Angela Cobbinah discovers how Tayo Aluko gave up a career in architecture to spread the word about Paul Robeson, the world’s first black superstar who ended up being hounded by the US authorities
Since 2007, Tayo Aluko has been touring the US and UK with his one-man show, Call Mr Robeson, winning a standing ovation at New York’s Carnegie Hall last year amid a steady stream of critical praise.
So it comes as something of a surprise that up until then Aluko had worked as an architect and at one time had never heard of Paul Robeson, the US singer, actor and civil rights campaigner, who was persecuted by the US authorities for his radical political beliefs.
‘Well, I may have heard of him in passing, but I knew absolutely nothing about him, not even that he was a singer,’ he recalls. ‘Looking back, that seems incredible now but it just goes to show how successfully he has been buried in history because of his views.’
How Paul Robeson entered his consciousness was one of those life changing, chance events. ‘It happened on June 23, 1995,’ he recalls smiling. ‘I have always sung for a hobby and that day, after giving a recital, someone asked me whether I sang any Robeson songs. I didn’t know what they were talking about so I decided to read up about him – and discovered his amazing story.’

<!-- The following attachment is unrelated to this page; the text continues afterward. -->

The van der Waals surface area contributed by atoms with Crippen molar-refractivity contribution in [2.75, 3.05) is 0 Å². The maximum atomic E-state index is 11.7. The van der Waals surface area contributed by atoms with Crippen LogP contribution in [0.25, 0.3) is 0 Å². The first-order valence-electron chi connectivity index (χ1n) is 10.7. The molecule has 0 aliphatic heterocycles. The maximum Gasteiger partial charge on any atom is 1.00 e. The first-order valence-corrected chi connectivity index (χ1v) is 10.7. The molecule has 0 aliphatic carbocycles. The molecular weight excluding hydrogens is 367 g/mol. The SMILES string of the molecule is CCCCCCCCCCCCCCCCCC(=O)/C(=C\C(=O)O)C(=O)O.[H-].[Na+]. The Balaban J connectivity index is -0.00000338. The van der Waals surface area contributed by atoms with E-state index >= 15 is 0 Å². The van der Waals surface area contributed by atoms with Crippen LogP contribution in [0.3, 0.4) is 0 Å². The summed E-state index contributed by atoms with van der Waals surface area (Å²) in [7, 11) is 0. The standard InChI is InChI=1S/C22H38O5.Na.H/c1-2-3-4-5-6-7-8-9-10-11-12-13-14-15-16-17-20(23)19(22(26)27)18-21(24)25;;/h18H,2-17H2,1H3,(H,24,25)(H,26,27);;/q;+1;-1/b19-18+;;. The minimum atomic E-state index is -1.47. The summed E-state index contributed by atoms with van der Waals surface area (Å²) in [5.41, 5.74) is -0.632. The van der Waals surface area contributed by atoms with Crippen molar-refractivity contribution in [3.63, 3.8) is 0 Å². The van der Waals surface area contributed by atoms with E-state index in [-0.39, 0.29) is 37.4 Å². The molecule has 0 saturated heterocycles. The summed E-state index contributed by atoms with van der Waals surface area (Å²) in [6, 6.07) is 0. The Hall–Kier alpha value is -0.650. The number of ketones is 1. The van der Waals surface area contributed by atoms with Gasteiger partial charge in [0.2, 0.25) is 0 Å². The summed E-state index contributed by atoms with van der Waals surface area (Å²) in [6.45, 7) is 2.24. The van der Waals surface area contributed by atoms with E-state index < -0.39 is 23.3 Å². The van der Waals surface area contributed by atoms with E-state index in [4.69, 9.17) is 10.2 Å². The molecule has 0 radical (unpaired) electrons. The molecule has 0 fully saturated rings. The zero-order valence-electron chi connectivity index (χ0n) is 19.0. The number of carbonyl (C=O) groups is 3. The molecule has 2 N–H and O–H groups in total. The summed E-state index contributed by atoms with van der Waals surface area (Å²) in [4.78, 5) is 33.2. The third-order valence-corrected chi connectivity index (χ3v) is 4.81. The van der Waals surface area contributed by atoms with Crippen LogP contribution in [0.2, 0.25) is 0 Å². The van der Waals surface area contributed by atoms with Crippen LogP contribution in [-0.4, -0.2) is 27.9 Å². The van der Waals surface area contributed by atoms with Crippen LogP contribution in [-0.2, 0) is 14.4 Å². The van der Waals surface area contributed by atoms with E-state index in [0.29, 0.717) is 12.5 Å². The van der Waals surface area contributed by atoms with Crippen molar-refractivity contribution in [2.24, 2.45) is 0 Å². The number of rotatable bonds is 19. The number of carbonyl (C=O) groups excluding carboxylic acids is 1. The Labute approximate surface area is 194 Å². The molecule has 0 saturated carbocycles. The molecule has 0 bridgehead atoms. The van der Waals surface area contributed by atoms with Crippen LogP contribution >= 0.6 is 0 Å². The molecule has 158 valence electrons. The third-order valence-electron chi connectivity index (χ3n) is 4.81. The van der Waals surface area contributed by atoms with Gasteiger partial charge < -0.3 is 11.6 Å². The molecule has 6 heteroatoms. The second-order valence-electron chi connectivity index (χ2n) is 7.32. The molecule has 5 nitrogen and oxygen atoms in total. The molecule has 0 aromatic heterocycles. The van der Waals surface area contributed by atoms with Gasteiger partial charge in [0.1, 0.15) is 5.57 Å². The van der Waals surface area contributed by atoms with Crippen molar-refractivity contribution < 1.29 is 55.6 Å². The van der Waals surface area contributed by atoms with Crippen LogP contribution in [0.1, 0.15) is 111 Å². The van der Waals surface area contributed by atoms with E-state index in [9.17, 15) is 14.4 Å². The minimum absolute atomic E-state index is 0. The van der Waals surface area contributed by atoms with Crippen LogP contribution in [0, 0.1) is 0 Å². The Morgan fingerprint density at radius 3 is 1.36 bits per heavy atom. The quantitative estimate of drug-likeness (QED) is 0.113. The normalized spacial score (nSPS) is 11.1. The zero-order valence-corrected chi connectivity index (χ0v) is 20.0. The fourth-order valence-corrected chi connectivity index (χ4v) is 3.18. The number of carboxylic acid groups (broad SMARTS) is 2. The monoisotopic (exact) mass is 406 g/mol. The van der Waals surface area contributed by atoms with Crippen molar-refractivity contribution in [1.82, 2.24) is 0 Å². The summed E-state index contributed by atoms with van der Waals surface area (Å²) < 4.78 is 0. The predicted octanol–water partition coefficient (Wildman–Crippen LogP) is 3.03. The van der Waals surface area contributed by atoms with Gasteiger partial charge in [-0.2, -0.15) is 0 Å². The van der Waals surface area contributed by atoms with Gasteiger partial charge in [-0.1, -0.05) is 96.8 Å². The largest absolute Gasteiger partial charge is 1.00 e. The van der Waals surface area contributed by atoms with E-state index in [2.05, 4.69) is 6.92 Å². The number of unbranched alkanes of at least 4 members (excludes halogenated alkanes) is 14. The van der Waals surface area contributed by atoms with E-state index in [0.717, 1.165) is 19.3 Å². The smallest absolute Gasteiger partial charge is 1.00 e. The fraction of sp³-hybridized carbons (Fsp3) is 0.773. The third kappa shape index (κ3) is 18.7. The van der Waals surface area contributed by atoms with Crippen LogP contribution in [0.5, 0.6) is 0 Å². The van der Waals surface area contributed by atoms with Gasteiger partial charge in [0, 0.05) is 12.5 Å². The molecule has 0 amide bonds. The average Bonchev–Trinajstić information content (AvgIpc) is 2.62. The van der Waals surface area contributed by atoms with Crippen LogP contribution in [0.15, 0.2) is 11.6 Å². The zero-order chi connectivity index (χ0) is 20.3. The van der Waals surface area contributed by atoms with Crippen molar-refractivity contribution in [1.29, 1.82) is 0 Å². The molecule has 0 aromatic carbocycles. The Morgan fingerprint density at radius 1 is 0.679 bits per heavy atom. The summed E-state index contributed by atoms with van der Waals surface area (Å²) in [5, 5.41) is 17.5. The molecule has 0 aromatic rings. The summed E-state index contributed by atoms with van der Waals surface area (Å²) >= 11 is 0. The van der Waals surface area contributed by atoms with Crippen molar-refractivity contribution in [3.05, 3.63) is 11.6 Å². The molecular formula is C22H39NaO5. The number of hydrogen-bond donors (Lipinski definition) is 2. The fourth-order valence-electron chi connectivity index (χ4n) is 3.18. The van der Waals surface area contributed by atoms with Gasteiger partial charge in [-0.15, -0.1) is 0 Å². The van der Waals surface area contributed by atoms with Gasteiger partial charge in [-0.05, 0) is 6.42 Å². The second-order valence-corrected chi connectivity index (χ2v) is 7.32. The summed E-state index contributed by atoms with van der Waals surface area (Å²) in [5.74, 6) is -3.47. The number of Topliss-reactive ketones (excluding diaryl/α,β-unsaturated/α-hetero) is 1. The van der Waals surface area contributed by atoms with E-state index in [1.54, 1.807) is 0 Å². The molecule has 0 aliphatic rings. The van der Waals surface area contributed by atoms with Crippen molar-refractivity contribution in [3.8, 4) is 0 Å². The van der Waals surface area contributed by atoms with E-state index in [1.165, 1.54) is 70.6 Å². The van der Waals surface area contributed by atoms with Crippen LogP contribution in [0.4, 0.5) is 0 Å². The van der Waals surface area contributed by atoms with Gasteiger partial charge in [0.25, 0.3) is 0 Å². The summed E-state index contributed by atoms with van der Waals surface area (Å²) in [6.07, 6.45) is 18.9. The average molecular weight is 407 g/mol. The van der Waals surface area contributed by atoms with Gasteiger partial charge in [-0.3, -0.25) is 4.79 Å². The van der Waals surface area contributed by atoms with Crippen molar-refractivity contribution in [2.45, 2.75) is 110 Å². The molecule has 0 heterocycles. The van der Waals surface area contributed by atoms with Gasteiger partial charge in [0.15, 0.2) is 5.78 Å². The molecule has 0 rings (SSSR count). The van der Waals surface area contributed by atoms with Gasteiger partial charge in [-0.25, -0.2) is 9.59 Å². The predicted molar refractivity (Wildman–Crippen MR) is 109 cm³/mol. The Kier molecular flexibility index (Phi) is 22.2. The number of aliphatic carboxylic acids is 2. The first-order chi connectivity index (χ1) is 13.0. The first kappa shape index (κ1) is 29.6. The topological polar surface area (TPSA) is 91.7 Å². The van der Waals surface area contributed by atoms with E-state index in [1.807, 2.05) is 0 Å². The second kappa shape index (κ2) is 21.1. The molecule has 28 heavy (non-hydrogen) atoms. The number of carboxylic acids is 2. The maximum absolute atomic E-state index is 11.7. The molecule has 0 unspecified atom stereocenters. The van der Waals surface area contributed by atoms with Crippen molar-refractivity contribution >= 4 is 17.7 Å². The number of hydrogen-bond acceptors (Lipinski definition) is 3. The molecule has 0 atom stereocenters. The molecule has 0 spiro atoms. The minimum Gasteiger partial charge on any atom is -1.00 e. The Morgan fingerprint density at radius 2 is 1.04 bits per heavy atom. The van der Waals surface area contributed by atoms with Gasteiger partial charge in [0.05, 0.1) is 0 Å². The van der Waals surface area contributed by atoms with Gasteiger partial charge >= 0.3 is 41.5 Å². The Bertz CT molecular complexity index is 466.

His first thought was that somebody should write a stage play about him. Despite his prodigious talents and extraordinary life, Robeson had seldom been the subject of a drama, much less a film. After failing to find a suitable candidate he came to the conclusion that he would have to do it himself – as well as perform the lead role.
That required a considerable shift in gear. Aluko, originally from Ilesha in Osun State, Nigeria, was working as an architect and his only contact with the world of stage was as an amateur singer. But by now, so passionate was he about the idea of telling Robeson’s story, that nothing would stop him.
Ten years after his epiphany, he wrote the draft of his play and sent it to a theatre in Liverpool, the city in the north of England where he lives. ‘It wasn’t very good and was completely dismissed.’